The histories of 67 patients with medial temporal lobe seizures controlled by temporal lobectomy at a mean age of 27 years were evaluated at Yale University and Epilepsy Center, West Haven CT; Graduate Hospital, Philadelphia; Dartmouth-Hitchcock Medical Center; and VA Center, White River Junction, VT. Forty-five (67%) had histories of febrile seizures without CNS infection before 5 years of age, and of these, 33 had complex febrile seizures which lasted longer than 30 minutes. Other risk factors included head trauma (10%), and birth trauma (3%). Mean age at onset of complex partial epilepsy was 9 years. Seizures had become progressively worse over time in 22 patients before surgery. [1]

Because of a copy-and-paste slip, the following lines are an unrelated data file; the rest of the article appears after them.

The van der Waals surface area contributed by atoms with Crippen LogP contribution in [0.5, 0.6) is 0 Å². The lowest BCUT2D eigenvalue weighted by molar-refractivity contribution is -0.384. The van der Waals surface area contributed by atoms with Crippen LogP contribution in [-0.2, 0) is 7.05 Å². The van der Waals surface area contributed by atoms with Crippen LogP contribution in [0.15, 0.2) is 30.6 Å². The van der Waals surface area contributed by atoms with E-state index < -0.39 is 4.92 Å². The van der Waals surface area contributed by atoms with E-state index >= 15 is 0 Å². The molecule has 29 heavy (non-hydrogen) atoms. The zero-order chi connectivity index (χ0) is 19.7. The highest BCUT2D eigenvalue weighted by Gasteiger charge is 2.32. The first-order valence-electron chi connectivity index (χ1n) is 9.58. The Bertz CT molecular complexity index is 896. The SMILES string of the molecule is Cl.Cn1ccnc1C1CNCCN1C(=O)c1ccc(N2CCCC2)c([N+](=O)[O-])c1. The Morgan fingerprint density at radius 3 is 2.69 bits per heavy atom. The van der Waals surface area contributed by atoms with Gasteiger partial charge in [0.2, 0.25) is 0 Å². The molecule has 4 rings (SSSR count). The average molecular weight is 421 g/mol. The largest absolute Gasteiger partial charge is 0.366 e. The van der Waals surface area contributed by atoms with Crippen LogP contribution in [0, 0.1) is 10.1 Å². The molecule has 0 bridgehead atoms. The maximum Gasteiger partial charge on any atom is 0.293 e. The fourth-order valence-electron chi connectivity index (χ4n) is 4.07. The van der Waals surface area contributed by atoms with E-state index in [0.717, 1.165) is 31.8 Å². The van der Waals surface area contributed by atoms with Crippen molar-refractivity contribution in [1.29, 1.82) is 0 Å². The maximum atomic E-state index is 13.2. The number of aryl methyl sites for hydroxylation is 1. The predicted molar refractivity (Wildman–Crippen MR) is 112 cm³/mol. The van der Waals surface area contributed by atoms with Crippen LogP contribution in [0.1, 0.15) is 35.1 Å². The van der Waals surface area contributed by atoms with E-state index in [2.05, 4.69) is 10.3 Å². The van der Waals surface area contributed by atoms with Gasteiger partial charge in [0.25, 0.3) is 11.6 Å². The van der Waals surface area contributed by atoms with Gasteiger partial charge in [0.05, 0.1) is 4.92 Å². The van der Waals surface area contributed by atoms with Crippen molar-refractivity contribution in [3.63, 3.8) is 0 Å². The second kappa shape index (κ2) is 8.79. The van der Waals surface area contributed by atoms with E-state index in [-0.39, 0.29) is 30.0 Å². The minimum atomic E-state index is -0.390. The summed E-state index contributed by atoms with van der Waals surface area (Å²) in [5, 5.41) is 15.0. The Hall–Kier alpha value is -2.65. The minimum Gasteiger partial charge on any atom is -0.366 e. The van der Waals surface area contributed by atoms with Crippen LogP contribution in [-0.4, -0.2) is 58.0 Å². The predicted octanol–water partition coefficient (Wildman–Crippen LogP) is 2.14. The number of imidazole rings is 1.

COMMENT. Complex febrile seizures during infancy or early childhood are frequent antecedents of medial temporal lobe epilepsy developing in later childhood. An excellent response to surgery may be expected in adult patients with a temporal lobe epilepsy syndrome associated with a history of prolonged febrile seizures. These results confirm those reported recently from the Montreal Neurological Institute (see Ped Neur Briefs Nov 1993;7:87) and support Falconer’s original suggestion of a causal relation between febrile seizures and medial temporal sclerosis (Epilepsia 1971;12:13). Of 41 patients with adequate pathological examination and a history of febrile seizures, in the Dartmouth and Yale temporal lobe epilepsy study, 38 (93%) had mesial temporal sclerosis. [2]